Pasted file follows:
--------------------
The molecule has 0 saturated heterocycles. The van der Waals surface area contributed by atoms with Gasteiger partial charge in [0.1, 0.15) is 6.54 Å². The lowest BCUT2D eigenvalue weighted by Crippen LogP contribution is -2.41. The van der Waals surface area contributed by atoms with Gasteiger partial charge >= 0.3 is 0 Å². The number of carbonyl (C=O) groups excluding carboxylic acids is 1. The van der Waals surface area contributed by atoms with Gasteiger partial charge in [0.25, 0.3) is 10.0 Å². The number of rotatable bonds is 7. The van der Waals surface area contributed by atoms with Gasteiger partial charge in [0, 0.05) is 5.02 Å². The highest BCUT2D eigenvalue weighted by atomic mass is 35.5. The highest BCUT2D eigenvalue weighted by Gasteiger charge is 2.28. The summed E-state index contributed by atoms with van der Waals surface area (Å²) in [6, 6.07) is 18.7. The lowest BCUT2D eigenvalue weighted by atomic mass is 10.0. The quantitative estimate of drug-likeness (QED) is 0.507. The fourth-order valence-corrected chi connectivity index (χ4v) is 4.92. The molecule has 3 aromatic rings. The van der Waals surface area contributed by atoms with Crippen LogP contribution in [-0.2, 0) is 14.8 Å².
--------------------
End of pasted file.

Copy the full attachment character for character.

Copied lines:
The molecule has 0 saturated heterocycles. The van der Waals surface area contributed by atoms with Gasteiger partial charge in [0.1, 0.15) is 6.54 Å². The lowest BCUT2D eigenvalue weighted by Crippen LogP contribution is -2.41. The van der Waals surface area contributed by atoms with Gasteiger partial charge >= 0.3 is 0 Å². The number of carbonyl (C=O) groups excluding carboxylic acids is 1. The van der Waals surface area contributed by atoms with Gasteiger partial charge in [0.25, 0.3) is 10.0 Å². The number of rotatable bonds is 7. The van der Waals surface area contributed by atoms with Gasteiger partial charge in [0, 0.05) is 5.02 Å². The highest BCUT2D eigenvalue weighted by atomic mass is 35.5. The highest BCUT2D eigenvalue weighted by Gasteiger charge is 2.28. The summed E-state index contributed by atoms with van der Waals surface area (Å²) in [6, 6.07) is 18.7. The lowest BCUT2D eigenvalue weighted by atomic mass is 10.0. The quantitative estimate of drug-likeness (QED) is 0.507. The fourth-order valence-corrected chi connectivity index (χ4v) is 4.92. The molecule has 3 aromatic rings. The van der Waals surface area contributed by atoms with Crippen LogP contribution in [-0.2, 0) is 14.8 Å².